About Joichi Hoshi (Japanese, 1913–1979)
Joichi Hoshi was a Japanese printmaker best known for his depictions of trees in centered compositions. The trees are often shown leafless with monochromatic backgrounds, sometimes incorporating gold or silver leaf into the layers of the intricate woodblock process.
Born in 1913 in Niigata, Japan, Hoshi began his artistic career after working as an elementary school teacher in Taiwan for several years. He later became a mimeograph printer and started creating his own prints. The artist graduated from the Musashino University of Fine Arts in 1956. Before focusing on his recurring motif of trees in the 1970s, Hoshi depicted galaxies and constellations. He died on June 17, 1979 in Tokyo, Japan.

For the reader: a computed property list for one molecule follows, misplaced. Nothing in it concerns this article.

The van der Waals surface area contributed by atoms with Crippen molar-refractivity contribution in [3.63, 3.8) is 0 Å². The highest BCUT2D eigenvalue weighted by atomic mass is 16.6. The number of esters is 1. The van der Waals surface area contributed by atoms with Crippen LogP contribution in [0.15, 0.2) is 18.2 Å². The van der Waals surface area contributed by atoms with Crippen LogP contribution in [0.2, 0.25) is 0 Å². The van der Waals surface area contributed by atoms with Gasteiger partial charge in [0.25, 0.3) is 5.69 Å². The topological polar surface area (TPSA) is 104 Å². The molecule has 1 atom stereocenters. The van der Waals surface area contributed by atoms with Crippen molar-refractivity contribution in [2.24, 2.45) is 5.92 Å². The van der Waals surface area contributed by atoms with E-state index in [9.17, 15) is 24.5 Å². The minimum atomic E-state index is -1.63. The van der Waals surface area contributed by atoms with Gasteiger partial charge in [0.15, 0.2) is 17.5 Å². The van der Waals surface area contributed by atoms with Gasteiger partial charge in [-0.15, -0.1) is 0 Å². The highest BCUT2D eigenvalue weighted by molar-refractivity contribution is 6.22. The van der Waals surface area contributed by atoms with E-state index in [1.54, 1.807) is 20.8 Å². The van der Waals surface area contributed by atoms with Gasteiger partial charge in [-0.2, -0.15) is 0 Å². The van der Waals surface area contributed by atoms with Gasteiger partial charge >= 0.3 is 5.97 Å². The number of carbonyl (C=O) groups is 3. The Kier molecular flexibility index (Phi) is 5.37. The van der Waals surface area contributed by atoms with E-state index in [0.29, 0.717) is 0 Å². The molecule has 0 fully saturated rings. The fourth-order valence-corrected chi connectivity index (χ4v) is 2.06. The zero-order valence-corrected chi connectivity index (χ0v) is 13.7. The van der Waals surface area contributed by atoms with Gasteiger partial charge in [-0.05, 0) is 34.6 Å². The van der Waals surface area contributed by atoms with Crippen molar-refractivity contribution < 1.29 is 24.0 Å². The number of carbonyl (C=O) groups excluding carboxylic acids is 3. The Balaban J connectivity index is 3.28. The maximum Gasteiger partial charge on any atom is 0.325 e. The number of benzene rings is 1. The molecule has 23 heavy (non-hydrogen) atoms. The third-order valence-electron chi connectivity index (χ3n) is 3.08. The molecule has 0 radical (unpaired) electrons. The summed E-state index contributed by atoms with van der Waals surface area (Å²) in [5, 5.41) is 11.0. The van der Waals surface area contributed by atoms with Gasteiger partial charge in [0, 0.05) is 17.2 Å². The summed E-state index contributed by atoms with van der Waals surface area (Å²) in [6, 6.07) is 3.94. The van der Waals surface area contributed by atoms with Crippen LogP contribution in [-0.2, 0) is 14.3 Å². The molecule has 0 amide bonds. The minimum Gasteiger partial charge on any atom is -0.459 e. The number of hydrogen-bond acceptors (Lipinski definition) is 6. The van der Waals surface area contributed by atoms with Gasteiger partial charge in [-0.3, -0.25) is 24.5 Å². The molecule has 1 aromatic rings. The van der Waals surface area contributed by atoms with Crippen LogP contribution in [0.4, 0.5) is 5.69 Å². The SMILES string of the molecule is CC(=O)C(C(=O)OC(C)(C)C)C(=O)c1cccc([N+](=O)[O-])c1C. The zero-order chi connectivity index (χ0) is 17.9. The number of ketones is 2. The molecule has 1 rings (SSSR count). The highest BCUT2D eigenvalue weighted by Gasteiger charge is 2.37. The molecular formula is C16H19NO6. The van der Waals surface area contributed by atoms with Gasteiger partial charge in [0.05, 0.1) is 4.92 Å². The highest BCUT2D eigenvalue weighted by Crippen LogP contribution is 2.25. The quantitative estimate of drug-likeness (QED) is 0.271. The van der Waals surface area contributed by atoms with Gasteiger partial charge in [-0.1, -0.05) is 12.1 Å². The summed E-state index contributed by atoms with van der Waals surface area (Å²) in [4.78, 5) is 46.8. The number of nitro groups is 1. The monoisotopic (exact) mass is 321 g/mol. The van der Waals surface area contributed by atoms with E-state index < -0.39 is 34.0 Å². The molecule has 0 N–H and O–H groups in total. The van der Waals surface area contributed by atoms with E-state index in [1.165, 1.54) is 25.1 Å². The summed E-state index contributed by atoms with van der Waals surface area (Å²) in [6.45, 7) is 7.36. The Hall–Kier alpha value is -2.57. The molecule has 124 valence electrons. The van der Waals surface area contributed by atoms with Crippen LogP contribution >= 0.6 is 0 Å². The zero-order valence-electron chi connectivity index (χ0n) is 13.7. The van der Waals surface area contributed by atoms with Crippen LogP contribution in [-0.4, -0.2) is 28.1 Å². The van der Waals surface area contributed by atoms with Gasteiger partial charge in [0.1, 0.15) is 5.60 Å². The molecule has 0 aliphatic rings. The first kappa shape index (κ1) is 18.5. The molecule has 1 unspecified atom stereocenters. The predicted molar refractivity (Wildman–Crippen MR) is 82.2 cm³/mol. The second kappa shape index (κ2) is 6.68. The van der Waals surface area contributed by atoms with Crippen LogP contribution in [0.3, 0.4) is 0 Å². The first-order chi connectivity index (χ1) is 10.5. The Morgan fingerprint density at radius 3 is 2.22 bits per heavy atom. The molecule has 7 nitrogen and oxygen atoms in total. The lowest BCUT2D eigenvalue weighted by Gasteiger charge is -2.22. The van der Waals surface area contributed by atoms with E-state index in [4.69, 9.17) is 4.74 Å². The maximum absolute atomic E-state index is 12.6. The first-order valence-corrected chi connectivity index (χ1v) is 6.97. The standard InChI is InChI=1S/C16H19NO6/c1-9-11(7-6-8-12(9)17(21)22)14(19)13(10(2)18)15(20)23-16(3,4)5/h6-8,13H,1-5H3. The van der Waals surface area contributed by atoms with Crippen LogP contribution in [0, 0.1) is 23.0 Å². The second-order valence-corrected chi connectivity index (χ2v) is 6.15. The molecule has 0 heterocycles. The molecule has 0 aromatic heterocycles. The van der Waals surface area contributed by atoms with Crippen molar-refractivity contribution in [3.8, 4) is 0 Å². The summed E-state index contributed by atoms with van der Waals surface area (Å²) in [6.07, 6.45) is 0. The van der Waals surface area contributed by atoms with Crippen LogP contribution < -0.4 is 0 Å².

Today, Hoshi’s works are held in the collections of the National Museum of Modern Art in Tokyo, The Museum of Modern Art in New York, the Art Institute of Chicago, and the Cincinnati Art Museum, among others.